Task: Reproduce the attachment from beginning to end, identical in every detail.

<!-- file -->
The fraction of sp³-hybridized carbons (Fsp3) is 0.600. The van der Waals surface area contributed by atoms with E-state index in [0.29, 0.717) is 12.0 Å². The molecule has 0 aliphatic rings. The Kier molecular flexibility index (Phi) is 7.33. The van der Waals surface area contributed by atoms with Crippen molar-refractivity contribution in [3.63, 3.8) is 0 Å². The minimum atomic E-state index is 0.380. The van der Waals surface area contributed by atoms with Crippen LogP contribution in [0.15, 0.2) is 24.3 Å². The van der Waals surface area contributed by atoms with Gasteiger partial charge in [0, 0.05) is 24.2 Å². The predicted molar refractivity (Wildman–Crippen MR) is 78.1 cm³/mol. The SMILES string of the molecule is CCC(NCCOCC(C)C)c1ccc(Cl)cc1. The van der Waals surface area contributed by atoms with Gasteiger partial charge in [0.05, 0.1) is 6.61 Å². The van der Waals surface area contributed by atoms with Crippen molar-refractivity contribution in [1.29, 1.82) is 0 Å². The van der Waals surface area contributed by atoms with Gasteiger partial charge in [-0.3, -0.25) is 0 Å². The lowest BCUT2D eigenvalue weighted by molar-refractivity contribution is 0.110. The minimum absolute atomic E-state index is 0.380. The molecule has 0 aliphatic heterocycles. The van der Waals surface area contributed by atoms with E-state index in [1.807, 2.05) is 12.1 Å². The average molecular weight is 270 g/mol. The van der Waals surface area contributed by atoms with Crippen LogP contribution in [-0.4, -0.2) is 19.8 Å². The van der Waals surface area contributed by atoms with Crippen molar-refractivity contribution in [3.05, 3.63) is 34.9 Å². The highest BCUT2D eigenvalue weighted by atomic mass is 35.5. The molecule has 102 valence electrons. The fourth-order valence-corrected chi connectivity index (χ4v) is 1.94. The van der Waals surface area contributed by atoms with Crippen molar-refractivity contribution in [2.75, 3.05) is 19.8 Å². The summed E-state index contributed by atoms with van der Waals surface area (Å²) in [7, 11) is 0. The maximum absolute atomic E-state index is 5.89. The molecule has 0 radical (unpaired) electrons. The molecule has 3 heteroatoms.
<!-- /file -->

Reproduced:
The fraction of sp³-hybridized carbons (Fsp3) is 0.600. The van der Waals surface area contributed by atoms with E-state index in [0.29, 0.717) is 12.0 Å². The molecule has 0 aliphatic rings. The Kier molecular flexibility index (Phi) is 7.33. The van der Waals surface area contributed by atoms with Crippen molar-refractivity contribution in [3.63, 3.8) is 0 Å². The minimum atomic E-state index is 0.380. The van der Waals surface area contributed by atoms with Crippen LogP contribution in [0.15, 0.2) is 24.3 Å². The van der Waals surface area contributed by atoms with Gasteiger partial charge in [0, 0.05) is 24.2 Å². The predicted molar refractivity (Wildman–Crippen MR) is 78.1 cm³/mol. The SMILES string of the molecule is CCC(NCCOCC(C)C)c1ccc(Cl)cc1. The van der Waals surface area contributed by atoms with Gasteiger partial charge in [0.05, 0.1) is 6.61 Å². The van der Waals surface area contributed by atoms with Crippen molar-refractivity contribution in [1.29, 1.82) is 0 Å². The van der Waals surface area contributed by atoms with Gasteiger partial charge in [-0.3, -0.25) is 0 Å². The lowest BCUT2D eigenvalue weighted by molar-refractivity contribution is 0.110. The minimum absolute atomic E-state index is 0.380. The molecule has 0 aliphatic heterocycles. The van der Waals surface area contributed by atoms with E-state index in [1.807, 2.05) is 12.1 Å². The average molecular weight is 270 g/mol. The van der Waals surface area contributed by atoms with Crippen LogP contribution in [-0.4, -0.2) is 19.8 Å². The van der Waals surface area contributed by atoms with Crippen molar-refractivity contribution in [3.05, 3.63) is 34.9 Å². The highest BCUT2D eigenvalue weighted by atomic mass is 35.5. The molecule has 102 valence electrons. The fourth-order valence-corrected chi connectivity index (χ4v) is 1.94. The van der Waals surface area contributed by atoms with Crippen molar-refractivity contribution in [2.75, 3.05) is 19.8 Å². The summed E-state index contributed by atoms with van der Waals surface area (Å²) in [7, 11) is 0. The maximum absolute atomic E-state index is 5.89. The molecule has 0 radical (unpaired) electrons. The molecule has 3 heteroatoms.